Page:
REPORT: Seattle Mariners to fly rainbow “Pride” flag on Sunday

  • David Whitlock

The Seattle Mariners appear poised to be the first baseball team to fly a rainbow “Pride” flag at a Major League game.  According to Seattle Out and Proud, the flag will fly at this Sunday’s game against the Chicago Cubs.  According to Adam McRoberts, Spokesman for Seattle Out & Proud:

“We’re thrilled to have so much community support in Seattle and greatly appreciate the leadership from the Mariners in promoting equality and acceptance in professional sports”

Rebecca Hale, Director of Public Information for the Mariners told Seattle Out & Proud this morning:

“We’re a part of this community. Our fans are a reflection of our community. We thought this was an appropriate gesture on a day that is very meaningful to the LGBT community.”

The flag will fly on the same day as the 39th annual Pride Parade in Seattle, held since 1975.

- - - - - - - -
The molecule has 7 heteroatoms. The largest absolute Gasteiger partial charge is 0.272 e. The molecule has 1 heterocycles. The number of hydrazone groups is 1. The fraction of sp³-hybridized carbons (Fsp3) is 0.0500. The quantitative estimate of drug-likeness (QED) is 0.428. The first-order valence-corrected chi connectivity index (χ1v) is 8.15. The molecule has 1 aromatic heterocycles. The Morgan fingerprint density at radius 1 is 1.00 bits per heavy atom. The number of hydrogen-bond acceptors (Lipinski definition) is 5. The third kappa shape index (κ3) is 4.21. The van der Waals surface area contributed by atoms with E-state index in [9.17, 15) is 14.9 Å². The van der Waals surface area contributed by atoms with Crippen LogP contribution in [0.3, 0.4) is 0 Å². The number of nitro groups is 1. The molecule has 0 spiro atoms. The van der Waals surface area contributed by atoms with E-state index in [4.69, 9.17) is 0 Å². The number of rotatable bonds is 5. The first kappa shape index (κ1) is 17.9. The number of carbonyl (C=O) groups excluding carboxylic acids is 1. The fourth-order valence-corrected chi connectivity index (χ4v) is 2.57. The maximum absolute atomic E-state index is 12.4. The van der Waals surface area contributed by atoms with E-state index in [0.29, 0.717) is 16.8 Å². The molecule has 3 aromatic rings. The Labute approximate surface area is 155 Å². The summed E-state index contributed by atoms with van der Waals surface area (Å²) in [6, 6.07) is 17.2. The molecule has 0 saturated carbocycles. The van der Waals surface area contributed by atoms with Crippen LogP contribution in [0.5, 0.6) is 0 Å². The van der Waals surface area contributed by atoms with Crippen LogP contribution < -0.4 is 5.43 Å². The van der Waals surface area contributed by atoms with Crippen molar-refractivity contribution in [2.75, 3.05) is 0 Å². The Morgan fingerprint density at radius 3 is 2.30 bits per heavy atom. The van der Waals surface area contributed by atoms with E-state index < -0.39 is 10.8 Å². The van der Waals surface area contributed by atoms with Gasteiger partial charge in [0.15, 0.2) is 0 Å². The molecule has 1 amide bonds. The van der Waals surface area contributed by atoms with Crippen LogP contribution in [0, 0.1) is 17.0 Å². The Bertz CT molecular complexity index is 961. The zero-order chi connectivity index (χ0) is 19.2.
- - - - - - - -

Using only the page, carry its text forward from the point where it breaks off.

The Pride Flag flies over the Space Needle in Seattle, a city always progressive among the LGBT community

The Pride Flag flies over the Space Needle in Seattle, a progressive city among the LGBT community

It’s been a busy week in the LGBT community, with a historic Supreme Court decision striking down key provisions the Defense of Marriage Act, which will now allow for Federal benefits to same-sex marriages.

– David Whitlock (@lhd_on_sports)

Follow us on Twitter @rbts_baseball

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David Whitlock

David Whitlock - manager

David (a.k.a. Longhorndave or lhd_on_sports) joined the staff late in the 2012 season and moved to Site Manager in early 2013. A lifelong Houston Astros fan (and mini-season ticket holder for 9 years) he attends 20+ games per year. A statistics freak, David still keeps score the "old fashioned way" on occasion (and has kept manual score of World Series games since 1986 and retains the sheets). He was a featured guest weekly on the Phil Naessens Show. He is also a Texas Longhorns alumnus and huge football and baseball fan of his alma mater. When he isn't watching or writing about baseball, he works as a contractor at NASA Johnson Space Center. He lives by the mantra "a bad day at the ballpark is better than a good day anywhere else."

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